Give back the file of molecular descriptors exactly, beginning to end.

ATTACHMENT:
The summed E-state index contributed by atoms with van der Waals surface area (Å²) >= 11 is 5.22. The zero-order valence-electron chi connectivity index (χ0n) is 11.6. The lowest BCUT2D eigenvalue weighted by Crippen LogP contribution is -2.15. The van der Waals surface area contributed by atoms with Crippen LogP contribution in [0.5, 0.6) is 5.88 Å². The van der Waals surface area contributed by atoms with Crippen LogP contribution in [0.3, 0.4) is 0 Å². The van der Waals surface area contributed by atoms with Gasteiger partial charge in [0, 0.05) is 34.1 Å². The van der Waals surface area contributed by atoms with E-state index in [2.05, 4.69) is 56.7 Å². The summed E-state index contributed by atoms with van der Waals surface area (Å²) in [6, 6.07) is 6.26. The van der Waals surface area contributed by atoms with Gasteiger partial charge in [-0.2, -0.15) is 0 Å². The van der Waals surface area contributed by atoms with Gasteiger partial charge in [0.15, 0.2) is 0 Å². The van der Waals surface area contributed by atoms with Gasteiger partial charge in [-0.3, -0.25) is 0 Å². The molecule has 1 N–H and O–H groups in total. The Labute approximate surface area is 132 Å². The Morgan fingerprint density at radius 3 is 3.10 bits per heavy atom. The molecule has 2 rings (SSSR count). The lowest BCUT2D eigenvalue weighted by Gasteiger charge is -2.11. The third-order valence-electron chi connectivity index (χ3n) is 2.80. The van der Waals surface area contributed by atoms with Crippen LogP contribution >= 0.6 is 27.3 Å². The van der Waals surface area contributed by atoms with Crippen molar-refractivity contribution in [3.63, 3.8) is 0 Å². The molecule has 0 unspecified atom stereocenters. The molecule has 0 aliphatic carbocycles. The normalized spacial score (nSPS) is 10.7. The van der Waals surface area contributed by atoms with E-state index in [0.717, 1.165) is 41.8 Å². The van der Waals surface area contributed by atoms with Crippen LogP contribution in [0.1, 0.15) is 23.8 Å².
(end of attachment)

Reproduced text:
The summed E-state index contributed by atoms with van der Waals surface area (Å²) >= 11 is 5.22. The zero-order valence-electron chi connectivity index (χ0n) is 11.6. The lowest BCUT2D eigenvalue weighted by Crippen LogP contribution is -2.15. The van der Waals surface area contributed by atoms with Crippen LogP contribution in [0.5, 0.6) is 5.88 Å². The van der Waals surface area contributed by atoms with Crippen LogP contribution in [0.3, 0.4) is 0 Å². The van der Waals surface area contributed by atoms with Gasteiger partial charge in [0, 0.05) is 34.1 Å². The van der Waals surface area contributed by atoms with E-state index in [2.05, 4.69) is 56.7 Å². The summed E-state index contributed by atoms with van der Waals surface area (Å²) in [6, 6.07) is 6.26. The van der Waals surface area contributed by atoms with Gasteiger partial charge in [-0.2, -0.15) is 0 Å². The van der Waals surface area contributed by atoms with Gasteiger partial charge in [0.15, 0.2) is 0 Å². The van der Waals surface area contributed by atoms with Gasteiger partial charge in [-0.3, -0.25) is 0 Å². The molecule has 1 N–H and O–H groups in total. The Labute approximate surface area is 132 Å². The Morgan fingerprint density at radius 3 is 3.10 bits per heavy atom. The molecule has 2 rings (SSSR count). The lowest BCUT2D eigenvalue weighted by Gasteiger charge is -2.11. The third-order valence-electron chi connectivity index (χ3n) is 2.80. The van der Waals surface area contributed by atoms with Crippen LogP contribution >= 0.6 is 27.3 Å². The van der Waals surface area contributed by atoms with Crippen molar-refractivity contribution in [3.63, 3.8) is 0 Å². The molecule has 0 unspecified atom stereocenters. The molecule has 0 aliphatic carbocycles. The normalized spacial score (nSPS) is 10.7. The van der Waals surface area contributed by atoms with E-state index in [0.717, 1.165) is 41.8 Å². The van der Waals surface area contributed by atoms with Crippen LogP contribution in [0.1, 0.15) is 23.8 Å².